Presentation on theme: "PROGNOSIS FOR THE ACA IN MIDDLE AGE—PRETERMINAL John P. Geyman, M.D. Professor Emeritus of Family Medicine University of Washington, Seattle April 15,"— Presentation transcript:
PROGNOSIS FOR THE ACA IN MIDDLE AGE—PRETERMINAL John P. Geyman, M.D. Professor Emeritus of Family Medicine University of Washington, Seattle April 15, 2014
THE ACA’S ROLLOUT Glitchy website Dysfunctional exchanges Low signups and enrollments Serial delays Mixed public reaction and confusion
SOME POSITIVE GAINS OF THE ACA Newly insured: 4 million through the new exchanges 6.3 million new or renewed Medicaid 3.1 million young people on parents’ policies until age 26 TOTAL 16.4 million Subsidies 138 percent up to 400 percent FPL USPSTF preventive services without cost sharing Limited funding primary care and community health centers
DELAYS IN IMPLEMENTATION OF THE ACA April 2013—ACA’s cap on out-of-pocket costs delayed from 2014 to 2015. Summer 2013—employer mandate for firms 50-99 workers delayed from 2014 to 2015. November 2013—insurers can sell non-compliant policies at least another year. February 2014—above employer mandate delayed further to 2016. February 2014—employers with 100 or more workers required to offer coverage to at least 70 percent of full-time workers, not 95 percent. March 2014—open-enrollment for 2015 delayed until after Nov. elections.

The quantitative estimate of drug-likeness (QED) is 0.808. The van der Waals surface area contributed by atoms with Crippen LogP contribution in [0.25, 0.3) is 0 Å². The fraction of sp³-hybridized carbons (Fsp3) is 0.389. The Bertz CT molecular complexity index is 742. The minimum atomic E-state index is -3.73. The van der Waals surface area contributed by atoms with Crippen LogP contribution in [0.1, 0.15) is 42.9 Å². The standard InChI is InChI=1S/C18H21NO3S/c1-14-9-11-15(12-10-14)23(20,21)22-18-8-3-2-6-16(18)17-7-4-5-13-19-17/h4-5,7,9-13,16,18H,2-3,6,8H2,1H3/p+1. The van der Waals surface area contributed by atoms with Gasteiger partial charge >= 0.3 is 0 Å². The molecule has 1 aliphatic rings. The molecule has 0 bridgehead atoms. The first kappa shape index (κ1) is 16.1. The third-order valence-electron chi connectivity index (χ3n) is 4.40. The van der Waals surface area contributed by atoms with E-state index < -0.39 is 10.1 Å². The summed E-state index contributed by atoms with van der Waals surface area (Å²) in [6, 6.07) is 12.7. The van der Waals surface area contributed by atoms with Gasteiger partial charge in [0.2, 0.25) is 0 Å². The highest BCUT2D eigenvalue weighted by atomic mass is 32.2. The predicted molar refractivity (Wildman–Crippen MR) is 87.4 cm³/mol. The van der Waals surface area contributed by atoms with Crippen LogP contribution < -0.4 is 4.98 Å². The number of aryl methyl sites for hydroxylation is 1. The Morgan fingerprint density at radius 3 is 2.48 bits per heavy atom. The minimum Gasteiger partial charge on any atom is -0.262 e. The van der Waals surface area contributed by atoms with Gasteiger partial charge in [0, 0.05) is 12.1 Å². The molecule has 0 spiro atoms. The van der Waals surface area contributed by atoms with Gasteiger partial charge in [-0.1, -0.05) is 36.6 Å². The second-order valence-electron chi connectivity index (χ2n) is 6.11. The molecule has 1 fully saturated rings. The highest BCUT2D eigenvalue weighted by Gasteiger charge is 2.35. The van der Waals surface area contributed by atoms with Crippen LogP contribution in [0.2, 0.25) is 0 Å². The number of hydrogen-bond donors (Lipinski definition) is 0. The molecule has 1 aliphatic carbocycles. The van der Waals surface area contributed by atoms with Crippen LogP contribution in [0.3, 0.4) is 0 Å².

HOW ACA FALLS SHORT ON ACCESS TO CARE 25 states opt out of Medicaid expansion. Medicaid coverage gap Medicaid cuts limiting benefits and physician reimbursement. Primary care shortage. Out-of-network barriers.
REASONS YOU CAN’T KEEP YOUR INSURANCE IF YOU LIKE IT Cancelled policies Employers drop coverage, shift workers to part-time, or pass them to exchanges Premiums unaffordable Loss of choice of doctors and hospitals
REASONS YOU CAN’T KEEP YOUR DOCTOR Out of network (70 percent through exchanges) Exclusion by ACO Physician won’t accept low reimbursement Retirement or death of physician
THE COST VS. CHOICE “EXPERIMENT”: INSURERS WIN, PATIENTS LOSE Narrow networks with lower premiums, worse benefits Patients lose continuity of care at affordable costs Leading hospitals often out of network Insurers profit by gaining enrollees with lower-cost physicians and hospitals. Déjà vu over again since managed care of 1990s
REASONS WHY ACA WILL NOT SAVE COSTS No price controls. Ongoing perverse incentives to profit. Increased costs of expanded bureaucracy. Market failure without limits.
BURDENSOME MEDICAL DEBT FOR THE “INSURED” In-network cost sharing Out-of-network care Unaffordable premiums Insurance coverage limits or exclusions Unaffordable out-of-pocket costs No limits for out-of-network costs.
WHY ACA IS FAILING, AND WON’T WORK Leaves almost 40 million uninsured, many millions underinsured Unaffordable costs of care even if costs of insurance are subsidized Continued barriers to access Improvement in quality unlikely Increased bureaucracy, overhead and waste Profits trump care Unaccountable and unsustainable
LESSONS FROM THE ACA You can’t control costs by leaving for-profit health care industries in charge. You can’t reform the delivery system without reforming the financing system. Private health insurance does not offer enough value to be bailed out by government. It is futile to use unproven or discredited incremental strategies to “reform” the system (Egs., CDHC, P4P, ACOs) You can’t have an efficient insurance system without a large risk pool. The safety net continues to unravel, especially in non- expanding states.